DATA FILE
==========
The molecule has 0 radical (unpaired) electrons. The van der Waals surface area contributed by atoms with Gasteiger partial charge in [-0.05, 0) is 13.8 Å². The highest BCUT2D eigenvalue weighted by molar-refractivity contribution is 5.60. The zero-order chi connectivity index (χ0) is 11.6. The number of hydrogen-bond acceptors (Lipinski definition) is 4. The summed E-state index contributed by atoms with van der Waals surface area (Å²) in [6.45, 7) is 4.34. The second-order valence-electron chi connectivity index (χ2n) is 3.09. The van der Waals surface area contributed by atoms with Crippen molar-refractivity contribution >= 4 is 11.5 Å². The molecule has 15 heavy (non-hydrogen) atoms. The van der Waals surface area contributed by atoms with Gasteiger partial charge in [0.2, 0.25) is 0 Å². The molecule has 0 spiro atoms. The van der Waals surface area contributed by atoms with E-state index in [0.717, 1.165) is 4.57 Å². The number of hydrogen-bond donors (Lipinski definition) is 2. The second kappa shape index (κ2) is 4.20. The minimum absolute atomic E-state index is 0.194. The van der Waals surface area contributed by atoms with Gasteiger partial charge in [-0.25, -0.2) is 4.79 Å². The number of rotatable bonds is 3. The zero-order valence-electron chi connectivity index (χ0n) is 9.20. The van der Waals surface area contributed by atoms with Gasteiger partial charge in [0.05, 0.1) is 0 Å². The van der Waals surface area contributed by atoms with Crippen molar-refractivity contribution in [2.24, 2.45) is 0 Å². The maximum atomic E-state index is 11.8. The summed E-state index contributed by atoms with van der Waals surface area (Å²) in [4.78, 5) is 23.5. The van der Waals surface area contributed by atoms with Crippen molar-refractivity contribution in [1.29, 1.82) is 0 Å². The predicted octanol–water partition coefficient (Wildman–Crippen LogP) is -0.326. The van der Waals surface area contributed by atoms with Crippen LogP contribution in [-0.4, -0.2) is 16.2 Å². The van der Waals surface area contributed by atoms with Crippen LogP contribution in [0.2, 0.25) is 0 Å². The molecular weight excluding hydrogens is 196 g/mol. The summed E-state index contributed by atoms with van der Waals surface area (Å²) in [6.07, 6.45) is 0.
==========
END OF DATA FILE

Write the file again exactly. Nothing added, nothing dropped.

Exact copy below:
The molecule has 0 radical (unpaired) electrons. The van der Waals surface area contributed by atoms with Gasteiger partial charge in [-0.05, 0) is 13.8 Å². The highest BCUT2D eigenvalue weighted by molar-refractivity contribution is 5.60. The zero-order chi connectivity index (χ0) is 11.6. The number of hydrogen-bond acceptors (Lipinski definition) is 4. The summed E-state index contributed by atoms with van der Waals surface area (Å²) in [6.45, 7) is 4.34. The second-order valence-electron chi connectivity index (χ2n) is 3.09. The van der Waals surface area contributed by atoms with Crippen molar-refractivity contribution >= 4 is 11.5 Å². The molecule has 15 heavy (non-hydrogen) atoms. The van der Waals surface area contributed by atoms with Gasteiger partial charge in [0.2, 0.25) is 0 Å². The molecule has 0 spiro atoms. The van der Waals surface area contributed by atoms with E-state index in [0.717, 1.165) is 4.57 Å². The number of hydrogen-bond donors (Lipinski definition) is 2. The second kappa shape index (κ2) is 4.20. The minimum absolute atomic E-state index is 0.194. The van der Waals surface area contributed by atoms with Gasteiger partial charge in [-0.25, -0.2) is 4.79 Å². The number of rotatable bonds is 3. The zero-order valence-electron chi connectivity index (χ0n) is 9.20. The van der Waals surface area contributed by atoms with Gasteiger partial charge in [0.05, 0.1) is 0 Å². The van der Waals surface area contributed by atoms with Crippen molar-refractivity contribution in [2.24, 2.45) is 0 Å². The maximum atomic E-state index is 11.8. The summed E-state index contributed by atoms with van der Waals surface area (Å²) in [4.78, 5) is 23.5. The van der Waals surface area contributed by atoms with Crippen molar-refractivity contribution in [1.29, 1.82) is 0 Å². The predicted octanol–water partition coefficient (Wildman–Crippen LogP) is -0.326. The van der Waals surface area contributed by atoms with Crippen LogP contribution in [-0.4, -0.2) is 16.2 Å². The van der Waals surface area contributed by atoms with Crippen LogP contribution in [0.2, 0.25) is 0 Å². The molecular weight excluding hydrogens is 196 g/mol. The summed E-state index contributed by atoms with van der Waals surface area (Å²) in [6.07, 6.45) is 0.